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Clinical symptoms in fibromyalgia are associated to catechol-O-methyltransferase (COMT) gene Val158Met polymorphism.

Authors: Inanir, Ahmet  Karakus, Nevin  Ates, Omer  Sezer, Saime  Bozkurt, Nihan  Inanir, Sema  Yigit, Serbulent 
Citation: Inanir A, etal., Xenobiotica. 2014 Oct;44(10):952-6. doi: 10.3109/00498254.2014.913083. Epub 2014 Apr 24.
Pubmed: (View Article at PubMed) PMID:24762091
DOI: Full-text: DOI:10.3109/00498254.2014.913083

1. Fibromyalgia syndrome (FMS) is a common chronic widespread pain syndrome mainly affecting women. The aim of this study was to explore the frequency and clinical significance of catechol-O-methyltransferase (COMT) gene Val158Met polymorphism in a large cohort of Turkish patients with FMS. 2. The study included 379 FMS patients and 290 controls. Genomic DNA was isolated and genotyped using polymerase chain reaction (PCR) and restriction fragment length polymorphism (RFLP) analyses. 3. The genotype frequencies of Val158Met polymorphism showed a small difference between FMS patients and healthy controls (p = 0.047), however, the Met/Met genotype was significantly higher in FMS patients than healthy controls (p = 0.016). No difference was observed for allele frequencies between two groups. Stratification analysis according to clinical features for this disease reveals that weight, FMS Impact Questionnaire score, algometry and Raynaud's syndrome, were detected to have statistically significant associations with Val158Met polymorphism (p = 0.037, p = 0.042, p = 0.039 and p = 0.033, respectively). Pain sensitivity, measured by algometry, was statistically higher in patients with Met/Met genotype than the patients with Val/Val and Val/Met genotypes (p = 0.017). 4. The results of this study suggested that COMT gene Val158Met polymorphism is positively associated with FMS and play a relevant role in the clinical symptoms of the disease.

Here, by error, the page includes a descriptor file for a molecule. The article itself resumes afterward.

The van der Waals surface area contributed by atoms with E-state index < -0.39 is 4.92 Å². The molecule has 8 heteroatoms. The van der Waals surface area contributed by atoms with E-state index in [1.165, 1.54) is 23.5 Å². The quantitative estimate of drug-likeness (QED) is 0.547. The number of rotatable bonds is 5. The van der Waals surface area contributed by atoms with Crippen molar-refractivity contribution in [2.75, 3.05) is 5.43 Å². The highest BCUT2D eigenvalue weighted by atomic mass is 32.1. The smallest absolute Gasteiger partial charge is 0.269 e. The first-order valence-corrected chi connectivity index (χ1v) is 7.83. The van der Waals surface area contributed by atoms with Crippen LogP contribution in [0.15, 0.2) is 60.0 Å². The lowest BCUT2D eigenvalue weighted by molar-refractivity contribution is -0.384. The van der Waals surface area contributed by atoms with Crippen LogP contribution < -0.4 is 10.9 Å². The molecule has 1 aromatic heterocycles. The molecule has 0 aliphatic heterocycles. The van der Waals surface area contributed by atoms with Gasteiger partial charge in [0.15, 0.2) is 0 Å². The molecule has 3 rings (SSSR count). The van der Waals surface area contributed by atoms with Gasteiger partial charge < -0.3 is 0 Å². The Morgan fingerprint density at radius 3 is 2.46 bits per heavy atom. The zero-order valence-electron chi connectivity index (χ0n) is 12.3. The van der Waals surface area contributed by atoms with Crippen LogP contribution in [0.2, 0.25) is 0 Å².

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RGD Object Information
RGD ID: 13450944
Created: 2017-11-14
Species: All species
Last Modified: 2017-11-14
Status: ACTIVE



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RGD is funded by grant HL64541 from the National Heart, Lung, and Blood Institute on behalf of the NIH.